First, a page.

Fun Fun Fun. There's nothing more entertaining than exploring the hypocrisy circle-jerk. From the exposed to the entranced audience, we are bullied into giving up either any illusory ideals, or fessing up to being a hypocrite. I'd rather be a hypocrite. Neal Stephenson, (probably better known in the web community for Cryptonomicron, a novel glorifying privacy in the now of eroding privacy) has an interesting discussion of this in The Diamond Age. Some stuffy neoVictorians decide its more fun to have some impossible ideals than to be exposed and completely cynical. As for me, I think I'll just take a new ideal out of my deal-a-meal ethics plan every day, and merrily explore the hypocrisy de jour.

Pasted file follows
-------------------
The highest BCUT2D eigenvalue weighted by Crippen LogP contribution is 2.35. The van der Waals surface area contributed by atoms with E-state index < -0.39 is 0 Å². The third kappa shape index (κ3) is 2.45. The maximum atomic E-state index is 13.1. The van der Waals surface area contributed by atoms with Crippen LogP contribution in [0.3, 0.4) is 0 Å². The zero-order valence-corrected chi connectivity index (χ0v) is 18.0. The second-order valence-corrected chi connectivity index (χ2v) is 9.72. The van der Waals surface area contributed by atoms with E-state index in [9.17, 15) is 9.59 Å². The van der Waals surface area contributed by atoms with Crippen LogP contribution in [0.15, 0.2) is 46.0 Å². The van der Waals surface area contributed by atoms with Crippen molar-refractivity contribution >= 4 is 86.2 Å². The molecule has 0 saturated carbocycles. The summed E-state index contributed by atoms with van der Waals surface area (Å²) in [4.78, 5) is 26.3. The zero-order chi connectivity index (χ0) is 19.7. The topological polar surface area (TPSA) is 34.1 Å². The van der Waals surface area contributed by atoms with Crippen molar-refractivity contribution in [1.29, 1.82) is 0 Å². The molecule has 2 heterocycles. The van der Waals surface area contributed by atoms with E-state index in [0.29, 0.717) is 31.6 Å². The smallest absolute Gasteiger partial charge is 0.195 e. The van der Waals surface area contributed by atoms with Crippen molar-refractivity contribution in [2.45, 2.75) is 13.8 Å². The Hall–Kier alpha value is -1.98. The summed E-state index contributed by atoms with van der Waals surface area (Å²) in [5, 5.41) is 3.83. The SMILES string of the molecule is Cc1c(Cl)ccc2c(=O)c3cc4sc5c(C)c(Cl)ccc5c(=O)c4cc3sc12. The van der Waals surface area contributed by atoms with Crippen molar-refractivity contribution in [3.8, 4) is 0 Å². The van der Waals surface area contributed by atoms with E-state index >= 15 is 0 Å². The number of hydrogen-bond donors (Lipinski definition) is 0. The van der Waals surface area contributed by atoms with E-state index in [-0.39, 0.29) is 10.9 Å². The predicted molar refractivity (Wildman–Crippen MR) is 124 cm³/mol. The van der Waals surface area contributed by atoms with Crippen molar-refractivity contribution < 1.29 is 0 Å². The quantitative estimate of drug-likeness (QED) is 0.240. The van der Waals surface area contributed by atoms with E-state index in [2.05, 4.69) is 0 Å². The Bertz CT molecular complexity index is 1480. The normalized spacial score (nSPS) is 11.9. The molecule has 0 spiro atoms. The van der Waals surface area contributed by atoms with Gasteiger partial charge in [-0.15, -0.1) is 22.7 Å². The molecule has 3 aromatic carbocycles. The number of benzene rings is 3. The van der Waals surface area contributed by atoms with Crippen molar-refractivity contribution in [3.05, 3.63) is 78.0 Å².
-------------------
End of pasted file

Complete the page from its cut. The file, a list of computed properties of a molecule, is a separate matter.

Always digging a shot of TV crit,

John Steill
<steill@sensors.com>

Dear John,

I think you're taking the easy way, bub! Hypocrisy is a highly overrated vice, and its exposure cheap and self-serving when not done as artistically as on City Confidential. At least the hypocrite has the decency to condemn his own actions by his words. It's not as if we would find him more admirable for boasting of his evil, Marquis de Sade-style. Or maybe we would.

But hypocrites at least keep one foot on the straight and narrow path, and what more can you ask in this vale of tears? I suspect that the hypocrites people really choose to despise are the ones that condemn our own vices; it's not the sharing them part that we hate, but the condemnation. What is so wrong about Lobster Boy speaking of being a good father and husband? If he had only lived up to his own press, we would have him with us today.

The Boob

 
[Mr. McFeely Speedy Delivery My Ass]
 

Sucksters: